It has been thirty years since AAADS Professor Michael Omi and Professor Howard Winant (currently at UC Santa Barbara) first published Racial Formation in the United States. Regarded as a seminal work on race theory, the book was re-released twenty years ago as a second edition in the middle of the Clinton years, when racial dynamics were undergoing serious changes in this country. The third edition has been published in light of further dramatic shifts since that period, and while it stays true to its original purpose of examining how concepts of race are formed, changed, and ultimately affected individual groups and institutions, each chapter has been “radically revised and rewritten.”
It is not typical for academics to make such thorough revisions when releasing new editions of their books. Most feature a new prologue with some updated citations or an epilogue to bring events up-to-date. Writing the third edition became a five-year project, and the revisions took a lot longer than Omi and Winant had originally envisioned. Initially conceived as a “home remodeling project,” it turned into what Omi described as a “much more massive project to tear down walls, build rooms and change the foundation.“ While relying on the basic architecture of the original book, Omi and Winant revamped examples, addressed the new body of racial theory that emerged since the last edition, and rethought some of their original core conceptions.
In particular, they significantly rewrote “the chapter on racial formation itself.” They were trying to be provocative and advance the notion that race has been a master category for understanding stratification and difference in the United States. This is not to say that race determines all, as they note that there are important insights about the notion of intersectionality of class, gender, sexuality, and race. Instead, they argue that in the very foundations of the United States, race has served as a sort of a template that has had a profound effect in shaping class and gender relations.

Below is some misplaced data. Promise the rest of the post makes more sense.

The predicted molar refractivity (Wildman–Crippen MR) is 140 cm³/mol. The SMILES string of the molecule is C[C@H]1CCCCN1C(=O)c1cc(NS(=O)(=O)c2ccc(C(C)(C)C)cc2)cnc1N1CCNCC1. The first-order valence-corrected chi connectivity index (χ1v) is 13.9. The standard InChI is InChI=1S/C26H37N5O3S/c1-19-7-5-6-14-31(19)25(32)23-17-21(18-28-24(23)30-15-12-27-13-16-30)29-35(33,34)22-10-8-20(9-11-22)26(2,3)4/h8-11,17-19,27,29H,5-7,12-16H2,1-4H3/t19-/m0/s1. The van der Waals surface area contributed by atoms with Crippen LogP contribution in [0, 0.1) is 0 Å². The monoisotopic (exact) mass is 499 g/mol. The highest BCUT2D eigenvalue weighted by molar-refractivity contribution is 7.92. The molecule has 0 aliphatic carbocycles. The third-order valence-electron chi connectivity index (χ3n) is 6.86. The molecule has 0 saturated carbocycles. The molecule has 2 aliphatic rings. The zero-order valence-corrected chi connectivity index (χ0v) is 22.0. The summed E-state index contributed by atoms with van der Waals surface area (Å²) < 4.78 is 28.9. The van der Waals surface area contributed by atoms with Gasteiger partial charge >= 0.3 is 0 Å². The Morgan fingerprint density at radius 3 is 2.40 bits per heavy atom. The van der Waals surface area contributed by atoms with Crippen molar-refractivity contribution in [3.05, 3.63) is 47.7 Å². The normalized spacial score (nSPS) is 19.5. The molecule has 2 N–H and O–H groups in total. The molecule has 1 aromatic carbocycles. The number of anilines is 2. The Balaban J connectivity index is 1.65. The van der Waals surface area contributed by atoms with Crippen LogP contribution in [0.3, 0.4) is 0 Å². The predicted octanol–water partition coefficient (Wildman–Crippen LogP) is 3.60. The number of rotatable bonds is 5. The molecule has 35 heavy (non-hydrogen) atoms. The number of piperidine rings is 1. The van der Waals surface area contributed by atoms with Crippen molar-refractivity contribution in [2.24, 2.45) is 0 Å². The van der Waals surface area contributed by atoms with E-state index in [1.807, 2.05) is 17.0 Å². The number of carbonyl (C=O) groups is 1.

Chronicled in the third edition are the events and changes since the Clinton years that they wanted to capture. There was a deepening of color-blind theories not only in popular discourse, but in legal decisions, in particular the Supreme Court of the United States’ rejecting color conscious language. Barack Obama sweeping into office only to be restrained in addressing structured racialization. The rise of neoliberalism and the concurrent cutting of social safety nets that severely affected marginalized communities. The War on Terror and the new acronyms that developed to categorize people who were Arab, Muslim, or South Asian as a new racial category. They also wanted to assess the continuities and discontinuities in racial movements of resistance and their impact on other social movements.
Omi met Winant as graduate students at UC Santa Cruz. They have shared “a deep friendship” and “an interesting collaboration for over 30 years.” They come from different backgrounds–Winant’s East Coast Jewish heritage vs. Omi’s West Coast Japanese American upbringing. Omi credits their different experiences as one reason for the “real nice collaboration to challenge each other in different ways. Often times many of the insights that emerged in the book would not have come without us pushing each other in creative and productive ways while also compromising.”
While Omi, with his typical good-nature, admitted that this may be the last edition of the book, he did say“never say never” to a Fourth Edition.